Champaign cop's idea for 'safe zone' for web-sale exchanges now a reality

Champaign cop's idea for 'safe zone' for web-sale exchanges now a reality

CHAMPAIGN — After seeing people ripped off a few times during the exchange of property from online sales, Champaign police Officer Brian Ahsell thought there had to be a better way.

So the 12-year member of the department did his homework and came up with what he hopes will be a crime-free way for online buyers and sellers to do business: a "safe zone" on the north side of the police department at 82 E. University Ave.

"I was working campus district at the time and I had first-hand knowledge this type of thing was a problem," Ahsell said of the online sales that would sometimes go awry when people met at pre-arranged locations.

"Either a flat-out robbery and their merchandise and sometimes money was taken ... or the other common thing I noticed was that the exchange would happen, but an online payment source would be used and that currency (payment) would be canceled after the transfer (of merchandise) was made, so the victim would be without their item and their payment."

Ahsell enlisted the aid of the folks at METCAD to document enough instances of the scams so he could persuade his bosses that it was indeed a problem that warranted a solution.

"I wrote a proposal and presented it to Deputy Chief (Joe) Gallo. I've never done anything like that before," said Ahsell, a patrol officer.

He admits the idea for a safe space for swaps outside the police station was not original. He read about other cities doing the same on an online law-enforcement blog. But it was his idea to have a safe zone outside the station and admits to being proud of shepherding it to fruition.

The result of Ahsell's proposal are two well-lit parking spots marked by signs on the north end of the police station that have surveillance cameras trained on them 24 hours a day.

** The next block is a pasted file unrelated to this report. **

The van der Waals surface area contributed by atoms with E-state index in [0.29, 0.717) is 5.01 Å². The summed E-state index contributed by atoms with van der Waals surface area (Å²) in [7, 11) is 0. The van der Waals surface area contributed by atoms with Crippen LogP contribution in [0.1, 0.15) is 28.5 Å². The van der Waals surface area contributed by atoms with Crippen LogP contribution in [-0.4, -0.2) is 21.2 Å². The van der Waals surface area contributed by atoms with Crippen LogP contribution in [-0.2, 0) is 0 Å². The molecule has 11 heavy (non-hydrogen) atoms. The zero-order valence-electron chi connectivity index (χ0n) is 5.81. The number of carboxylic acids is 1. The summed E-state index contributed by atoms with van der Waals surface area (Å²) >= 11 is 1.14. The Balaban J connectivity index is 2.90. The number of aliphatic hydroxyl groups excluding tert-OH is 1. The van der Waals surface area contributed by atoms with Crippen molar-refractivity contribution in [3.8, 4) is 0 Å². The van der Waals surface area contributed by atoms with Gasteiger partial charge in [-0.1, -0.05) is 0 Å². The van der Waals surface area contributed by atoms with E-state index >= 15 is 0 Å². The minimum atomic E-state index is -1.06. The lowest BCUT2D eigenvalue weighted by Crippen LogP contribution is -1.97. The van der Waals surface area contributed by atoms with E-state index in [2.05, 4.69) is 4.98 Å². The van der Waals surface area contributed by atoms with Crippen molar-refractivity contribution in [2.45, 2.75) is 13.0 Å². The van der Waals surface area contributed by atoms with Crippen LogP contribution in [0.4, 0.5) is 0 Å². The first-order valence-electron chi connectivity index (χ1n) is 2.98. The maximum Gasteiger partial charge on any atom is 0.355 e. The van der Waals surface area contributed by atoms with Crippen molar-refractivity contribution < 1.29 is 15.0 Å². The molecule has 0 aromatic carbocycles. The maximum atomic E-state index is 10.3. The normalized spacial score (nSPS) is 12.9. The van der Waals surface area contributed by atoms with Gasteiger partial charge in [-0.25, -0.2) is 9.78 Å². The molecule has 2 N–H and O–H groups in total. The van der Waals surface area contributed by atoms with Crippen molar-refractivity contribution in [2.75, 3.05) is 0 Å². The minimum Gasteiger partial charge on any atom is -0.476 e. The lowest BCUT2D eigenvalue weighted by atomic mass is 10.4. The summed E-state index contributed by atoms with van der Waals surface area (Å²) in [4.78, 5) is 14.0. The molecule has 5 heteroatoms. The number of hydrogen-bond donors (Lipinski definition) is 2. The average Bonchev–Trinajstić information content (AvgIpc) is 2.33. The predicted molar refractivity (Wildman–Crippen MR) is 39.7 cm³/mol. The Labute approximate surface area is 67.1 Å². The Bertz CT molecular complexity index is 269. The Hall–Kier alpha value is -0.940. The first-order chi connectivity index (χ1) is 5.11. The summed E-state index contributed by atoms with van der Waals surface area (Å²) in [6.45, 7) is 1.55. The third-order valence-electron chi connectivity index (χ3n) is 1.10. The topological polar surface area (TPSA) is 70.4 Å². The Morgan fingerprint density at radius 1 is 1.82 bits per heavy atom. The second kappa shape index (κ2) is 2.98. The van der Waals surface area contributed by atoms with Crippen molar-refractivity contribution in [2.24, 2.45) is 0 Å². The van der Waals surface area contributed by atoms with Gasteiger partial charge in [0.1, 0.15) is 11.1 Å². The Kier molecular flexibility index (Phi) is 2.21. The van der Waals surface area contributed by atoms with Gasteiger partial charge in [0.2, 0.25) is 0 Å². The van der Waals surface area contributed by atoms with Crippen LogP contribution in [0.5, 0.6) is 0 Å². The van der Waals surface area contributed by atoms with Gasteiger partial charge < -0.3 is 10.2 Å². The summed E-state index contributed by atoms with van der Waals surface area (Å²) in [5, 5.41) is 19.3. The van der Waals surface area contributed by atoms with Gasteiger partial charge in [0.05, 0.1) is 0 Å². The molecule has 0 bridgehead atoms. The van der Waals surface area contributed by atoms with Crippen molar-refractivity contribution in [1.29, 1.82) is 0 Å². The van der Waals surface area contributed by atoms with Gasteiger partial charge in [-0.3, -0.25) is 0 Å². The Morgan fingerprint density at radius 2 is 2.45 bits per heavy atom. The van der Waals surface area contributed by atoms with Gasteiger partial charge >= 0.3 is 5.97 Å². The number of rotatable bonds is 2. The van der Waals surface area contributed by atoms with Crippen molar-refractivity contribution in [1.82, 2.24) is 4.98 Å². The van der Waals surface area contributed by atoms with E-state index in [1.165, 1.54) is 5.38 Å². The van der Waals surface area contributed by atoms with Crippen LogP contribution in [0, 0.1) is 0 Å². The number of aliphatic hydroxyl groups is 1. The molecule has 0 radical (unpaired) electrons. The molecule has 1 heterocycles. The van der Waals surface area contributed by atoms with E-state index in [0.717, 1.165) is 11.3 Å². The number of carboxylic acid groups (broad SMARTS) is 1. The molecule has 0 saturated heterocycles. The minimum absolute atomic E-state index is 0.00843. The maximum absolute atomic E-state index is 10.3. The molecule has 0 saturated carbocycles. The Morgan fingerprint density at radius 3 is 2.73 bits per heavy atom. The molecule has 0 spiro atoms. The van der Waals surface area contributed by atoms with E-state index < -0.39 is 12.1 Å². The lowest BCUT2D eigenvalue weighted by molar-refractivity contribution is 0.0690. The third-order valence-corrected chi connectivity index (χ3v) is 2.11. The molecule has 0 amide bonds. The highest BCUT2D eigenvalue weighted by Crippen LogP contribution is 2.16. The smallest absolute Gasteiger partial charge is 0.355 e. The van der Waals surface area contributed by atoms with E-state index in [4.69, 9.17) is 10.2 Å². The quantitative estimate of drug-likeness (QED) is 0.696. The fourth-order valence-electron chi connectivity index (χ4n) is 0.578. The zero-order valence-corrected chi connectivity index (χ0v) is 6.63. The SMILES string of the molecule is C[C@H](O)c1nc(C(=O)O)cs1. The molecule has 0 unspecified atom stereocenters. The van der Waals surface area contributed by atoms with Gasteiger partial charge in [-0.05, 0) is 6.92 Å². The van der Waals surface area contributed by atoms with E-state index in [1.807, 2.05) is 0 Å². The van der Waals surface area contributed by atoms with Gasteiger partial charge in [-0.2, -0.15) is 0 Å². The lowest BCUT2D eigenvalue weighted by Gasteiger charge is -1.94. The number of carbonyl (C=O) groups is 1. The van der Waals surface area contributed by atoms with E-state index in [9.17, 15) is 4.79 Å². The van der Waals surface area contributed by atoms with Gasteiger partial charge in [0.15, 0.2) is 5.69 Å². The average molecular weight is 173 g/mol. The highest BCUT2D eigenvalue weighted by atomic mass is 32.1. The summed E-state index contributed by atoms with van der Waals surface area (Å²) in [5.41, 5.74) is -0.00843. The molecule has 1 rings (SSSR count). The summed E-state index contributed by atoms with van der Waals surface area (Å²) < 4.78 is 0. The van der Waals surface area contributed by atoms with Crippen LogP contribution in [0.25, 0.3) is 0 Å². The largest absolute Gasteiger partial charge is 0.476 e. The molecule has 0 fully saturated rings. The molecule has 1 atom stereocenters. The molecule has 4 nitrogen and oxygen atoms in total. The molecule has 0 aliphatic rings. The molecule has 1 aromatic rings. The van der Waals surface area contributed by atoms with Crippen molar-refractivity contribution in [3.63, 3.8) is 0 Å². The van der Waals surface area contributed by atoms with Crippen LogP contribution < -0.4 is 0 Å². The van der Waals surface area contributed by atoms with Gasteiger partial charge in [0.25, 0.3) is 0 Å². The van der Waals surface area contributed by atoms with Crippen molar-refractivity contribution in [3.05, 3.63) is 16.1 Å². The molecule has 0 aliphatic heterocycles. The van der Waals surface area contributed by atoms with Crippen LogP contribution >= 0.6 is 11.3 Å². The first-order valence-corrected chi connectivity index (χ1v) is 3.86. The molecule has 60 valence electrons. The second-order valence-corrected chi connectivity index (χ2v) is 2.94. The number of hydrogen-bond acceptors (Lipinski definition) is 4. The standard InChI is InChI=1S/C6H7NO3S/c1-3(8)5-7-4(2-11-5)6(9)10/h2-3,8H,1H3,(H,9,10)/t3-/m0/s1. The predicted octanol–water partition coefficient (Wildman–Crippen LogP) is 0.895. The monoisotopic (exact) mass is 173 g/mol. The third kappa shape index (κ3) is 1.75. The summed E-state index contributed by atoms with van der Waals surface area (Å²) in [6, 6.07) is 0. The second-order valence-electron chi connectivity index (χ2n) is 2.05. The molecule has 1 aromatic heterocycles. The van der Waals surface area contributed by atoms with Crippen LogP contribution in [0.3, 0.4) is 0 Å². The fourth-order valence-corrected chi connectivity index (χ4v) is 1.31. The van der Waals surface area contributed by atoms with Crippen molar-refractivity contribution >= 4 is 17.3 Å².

Ahsell said if a buyer or seller is nervous about meeting at the police station, "I'd be worried about the legitimacy" of the deal.

And if folks really don't want to take advantage of the police-station area, he urges them to go to a public area that is well lit and to take someone along.

"Another set of eyes is always good to have," he said.

Although Ahsell said he proposed the idea a year ago and it's only now in action, his timing was fortuitous.

There have long been cameras on the outside of the police station, but Ahsell said the city council had recently approved payment for a replacement system.

"It was perfect timing. I asked if we can add one more camera to watch these spots," he said.

"This isn't world-changing," he said of his initiative, "but it's a great service we can provide and another thing to help the community feel safe when they go about their day to day routine."

Tips for web-sale exchanges

— Insist on meeting in a public area.

— If someone is not willing to meet at the police department, it's probably not a legitimate deal.

— Only do business with local buyers and sellers.

— Let someone know the details and don't go alone.

— Don't go into someone else's house, nor allow them into yours.

— Only use cash or money orders.

— Trust your instincts. If it sounds like a scam, it probably is. If you feel uncomfortable, leave.

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